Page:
The Chosen (part 2)

Examples of Creative License

16 He told her, “Go, call your husband and come back.” 17 “I have no husband,” she replied. Jesus said to her, “You are right when you say you have no husband. 18 The fact is, you have had five husbands, and the man you now have is not your husband. What you have just said is quite true.” John 4:16-18

When I read this story in the Bible, I always come away with the knowledge that Jesus just pointed out sin in this woman's life. She was currently living with a man who is not her husband. I never came away with a feeling that living like this was okay. The Chosen tones all this down and adds to the narrative that this poor woman was a victim of abuse in her relationships. It seems to make excuses for sin, and Jesus and even appears to excuse it. It adds entire sentences that are not in scripture where Jesus describes the abusive men and how one of them smelled like oranges. You come away with a whole different perspective, and one that is certainly not directed toward this woman's need for repentance and cleansing from sin.

According to John MacArthur's Study Bible Commentary:

4:16 call your husband-- Since the woman failed to understand the nature of the living water He offered (v. 15), Jesus abruptly turned the dialogue to focus sharply on her real spiritual need for conversion and cleansing from sin. His intimate knowledge of her morally depraved life not only indicated His supernatural ability, but also focused on her spiritual condition.

4:18 not your husband. She was living conjugally with a man who Jesus said was not her husband. By such an explicit statement, our Lord rejected the notion that when two people live together it constitutes marriage. Biblically, marriage is always restricted to a public, formal, official, and recognized covenant. John 4:16-18

According to the Believer's Bible Commentary:

4:16 There is an abrupt change in the conversation here. She had just asked for the water, and the Lord Jesus told her to go and call her husband. Why? Before this woman could be saved, she must acknowledge herself a sinner. She must come to Christ in true repentance, confessing her guilt and shame. The Lord Jesus knew all about the sinful life she had lived, and He was going to lead her, step by step, to see it for herself.

Only those who know themselves to be lost can be saved. All men are lost, but not all are willing to admit it. In seeking to win people for Christ, we must never avoid the sin question. They must be brought face to face with the fact that they are dead in trespasses and sins, need a Savior, cannot save themselves, that Jesus is the Savior they need, and, He will save them if they repent of their sin and trust in Him.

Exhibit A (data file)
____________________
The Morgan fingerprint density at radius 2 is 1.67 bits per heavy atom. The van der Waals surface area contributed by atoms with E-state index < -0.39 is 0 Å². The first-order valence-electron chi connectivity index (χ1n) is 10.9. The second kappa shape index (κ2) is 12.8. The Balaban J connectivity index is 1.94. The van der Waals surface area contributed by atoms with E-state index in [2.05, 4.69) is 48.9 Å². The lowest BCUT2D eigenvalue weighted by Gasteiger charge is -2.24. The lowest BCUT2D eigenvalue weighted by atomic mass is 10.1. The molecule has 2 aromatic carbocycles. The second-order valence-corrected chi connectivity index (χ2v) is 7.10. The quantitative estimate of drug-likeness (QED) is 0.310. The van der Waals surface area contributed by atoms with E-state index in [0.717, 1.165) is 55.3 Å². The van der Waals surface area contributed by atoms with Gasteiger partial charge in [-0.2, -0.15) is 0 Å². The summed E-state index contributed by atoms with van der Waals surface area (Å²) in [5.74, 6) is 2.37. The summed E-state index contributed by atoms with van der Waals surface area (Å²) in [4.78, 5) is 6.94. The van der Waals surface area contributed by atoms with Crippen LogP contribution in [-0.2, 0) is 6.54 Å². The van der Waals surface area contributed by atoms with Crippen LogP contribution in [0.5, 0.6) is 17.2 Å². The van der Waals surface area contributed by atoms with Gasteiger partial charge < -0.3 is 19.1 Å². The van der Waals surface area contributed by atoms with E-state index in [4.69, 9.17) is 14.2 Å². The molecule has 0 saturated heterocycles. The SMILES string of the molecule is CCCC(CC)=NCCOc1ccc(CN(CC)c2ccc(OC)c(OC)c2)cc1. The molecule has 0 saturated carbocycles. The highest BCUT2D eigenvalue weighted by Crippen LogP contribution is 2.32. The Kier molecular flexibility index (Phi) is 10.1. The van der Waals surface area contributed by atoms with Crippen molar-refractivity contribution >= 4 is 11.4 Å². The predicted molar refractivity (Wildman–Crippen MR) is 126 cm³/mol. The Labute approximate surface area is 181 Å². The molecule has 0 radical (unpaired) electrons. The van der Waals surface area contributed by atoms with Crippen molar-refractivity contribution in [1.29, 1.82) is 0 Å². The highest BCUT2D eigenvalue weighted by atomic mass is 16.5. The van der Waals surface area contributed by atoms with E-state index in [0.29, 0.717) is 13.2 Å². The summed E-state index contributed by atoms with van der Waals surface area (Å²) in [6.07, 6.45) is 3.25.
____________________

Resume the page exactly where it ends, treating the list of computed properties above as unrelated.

4:17 At first the woman tried to withhold the truth without telling a lie. She said, “I have no husband.” Perhaps in a strictly legal sense, her statement was true. But it was designed to hide the hideous fact that she was then living in sin with a man who was not her husband:

She chats about religion, discusses theology, uses a little irony, pretends to be shocked—anything to keep Christ from seeing the fugitive soul in full flight from itself. The Lord Jesus, as God, knew all about this. And so He said to her, “You have well said, ‘I have no husband.’ ” Although she might be able to fool her fellow men, she was not able to fool this Man. He knew all about her.

4:18 The Lord never used His complete knowledge of all things to needlessly expose or shame a person. But He did use it, as here, in order to deliver a person from the bondage of sin. How startled she must have been when He recited her past history! She had had five husbands, and the man with whom she was now living was not her husband. There is some difference of opinion about this verse. Some teach that the woman’s five previous husbands had either died or deserted her, and that there was nothing sinful in her relationships with them. Whether or not this is so, it is clear from the latter part of this verse that this woman was an adulteress. “The one whom you now have is not your husband.” This is the important point. The woman was a sinner, and until she was willing to acknowledge this, the Lord could not bless her with living water. John 4:16-18

I challenge you to compare the story in the Bible with what you see on the screen. I challenge you to do this with everything you see and read. If it's different than what you read in scripture then stay away! We should not think we know better than God!

He also tells the woman at the well that someday everything will be about just the heart. There is an implication we should follow our heart. He said the same to Nicodemus in another scene. He asks Nicodemus "What does your heart tell you?" implying that Nicodemus should follow his heart. I don’t think Jesus would say this? Scripture tells us that without Christ, our hearts are evil!

19 For from the heart come evil thoughts, murder, adultery, all sexual immorality, theft, lying, and slander. Matthew 15:19

The clip I watched about Nicodemus is so different than the Bible that I did not even recognize it. At one point Jesus tells Nicodemus to follow him. Nicodemus says he can't. Jesus then tells him he understands that he has a position in the Sanhedrin, and that he has a family, and that he is getting advanced in years, and He understands all this. Hold it. None of that is in scripture. Different Jesus here and different perspective. Jesus tells us in the Bible that: 8 Whoever does not take up their cross and follow me is not worthy of me. 39 Whoever finds their life will lose it, and whoever loses their life for my sake will find it. Matthew 10:38-39